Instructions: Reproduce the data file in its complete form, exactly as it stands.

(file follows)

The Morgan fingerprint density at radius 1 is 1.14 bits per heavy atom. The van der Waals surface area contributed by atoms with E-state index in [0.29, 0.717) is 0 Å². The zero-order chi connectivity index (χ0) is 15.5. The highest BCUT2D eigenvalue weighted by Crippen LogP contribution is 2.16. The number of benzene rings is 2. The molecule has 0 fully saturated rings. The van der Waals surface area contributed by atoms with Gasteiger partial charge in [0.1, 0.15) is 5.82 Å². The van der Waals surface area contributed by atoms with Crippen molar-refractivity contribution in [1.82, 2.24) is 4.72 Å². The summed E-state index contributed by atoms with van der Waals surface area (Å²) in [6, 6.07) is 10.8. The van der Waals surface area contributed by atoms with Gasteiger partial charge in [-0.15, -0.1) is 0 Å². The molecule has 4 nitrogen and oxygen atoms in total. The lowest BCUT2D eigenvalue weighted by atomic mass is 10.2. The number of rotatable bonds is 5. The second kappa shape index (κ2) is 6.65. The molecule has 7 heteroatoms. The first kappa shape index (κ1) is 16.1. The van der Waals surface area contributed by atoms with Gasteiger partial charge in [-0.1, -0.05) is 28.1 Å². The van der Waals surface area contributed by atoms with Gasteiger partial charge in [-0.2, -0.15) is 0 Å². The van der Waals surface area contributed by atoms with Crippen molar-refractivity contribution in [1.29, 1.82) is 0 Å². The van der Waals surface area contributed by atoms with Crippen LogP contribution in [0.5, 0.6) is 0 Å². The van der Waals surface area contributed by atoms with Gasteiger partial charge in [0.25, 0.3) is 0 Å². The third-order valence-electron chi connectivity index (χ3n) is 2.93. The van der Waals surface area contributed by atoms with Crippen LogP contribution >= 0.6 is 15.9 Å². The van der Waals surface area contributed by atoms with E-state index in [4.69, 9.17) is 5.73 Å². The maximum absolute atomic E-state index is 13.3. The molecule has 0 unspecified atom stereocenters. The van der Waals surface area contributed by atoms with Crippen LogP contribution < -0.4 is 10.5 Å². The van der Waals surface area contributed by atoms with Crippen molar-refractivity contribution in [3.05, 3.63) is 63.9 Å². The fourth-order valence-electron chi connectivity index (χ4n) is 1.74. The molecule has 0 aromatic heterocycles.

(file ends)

The Morgan fingerprint density at radius 1 is 1.14 bits per heavy atom. The van der Waals surface area contributed by atoms with E-state index in [0.29, 0.717) is 0 Å². The zero-order chi connectivity index (χ0) is 15.5. The highest BCUT2D eigenvalue weighted by Crippen LogP contribution is 2.16. The number of benzene rings is 2. The molecule has 0 fully saturated rings. The van der Waals surface area contributed by atoms with Gasteiger partial charge in [0.1, 0.15) is 5.82 Å². The van der Waals surface area contributed by atoms with Crippen molar-refractivity contribution in [1.82, 2.24) is 4.72 Å². The summed E-state index contributed by atoms with van der Waals surface area (Å²) in [6, 6.07) is 10.8. The van der Waals surface area contributed by atoms with Gasteiger partial charge in [-0.15, -0.1) is 0 Å². The molecule has 4 nitrogen and oxygen atoms in total. The lowest BCUT2D eigenvalue weighted by atomic mass is 10.2. The number of rotatable bonds is 5. The second kappa shape index (κ2) is 6.65. The molecule has 7 heteroatoms. The first kappa shape index (κ1) is 16.1. The van der Waals surface area contributed by atoms with Gasteiger partial charge in [-0.1, -0.05) is 28.1 Å². The van der Waals surface area contributed by atoms with Gasteiger partial charge in [-0.2, -0.15) is 0 Å². The van der Waals surface area contributed by atoms with Crippen molar-refractivity contribution in [1.29, 1.82) is 0 Å². The van der Waals surface area contributed by atoms with Crippen LogP contribution in [0.5, 0.6) is 0 Å². The van der Waals surface area contributed by atoms with Gasteiger partial charge in [0.25, 0.3) is 0 Å². The third-order valence-electron chi connectivity index (χ3n) is 2.93. The van der Waals surface area contributed by atoms with Crippen LogP contribution >= 0.6 is 15.9 Å². The van der Waals surface area contributed by atoms with E-state index in [4.69, 9.17) is 5.73 Å². The maximum absolute atomic E-state index is 13.3. The molecule has 0 unspecified atom stereocenters. The van der Waals surface area contributed by atoms with Crippen LogP contribution < -0.4 is 10.5 Å². The van der Waals surface area contributed by atoms with Crippen molar-refractivity contribution in [3.05, 3.63) is 63.9 Å². The fourth-order valence-electron chi connectivity index (χ4n) is 1.74. The molecule has 0 aromatic heterocycles.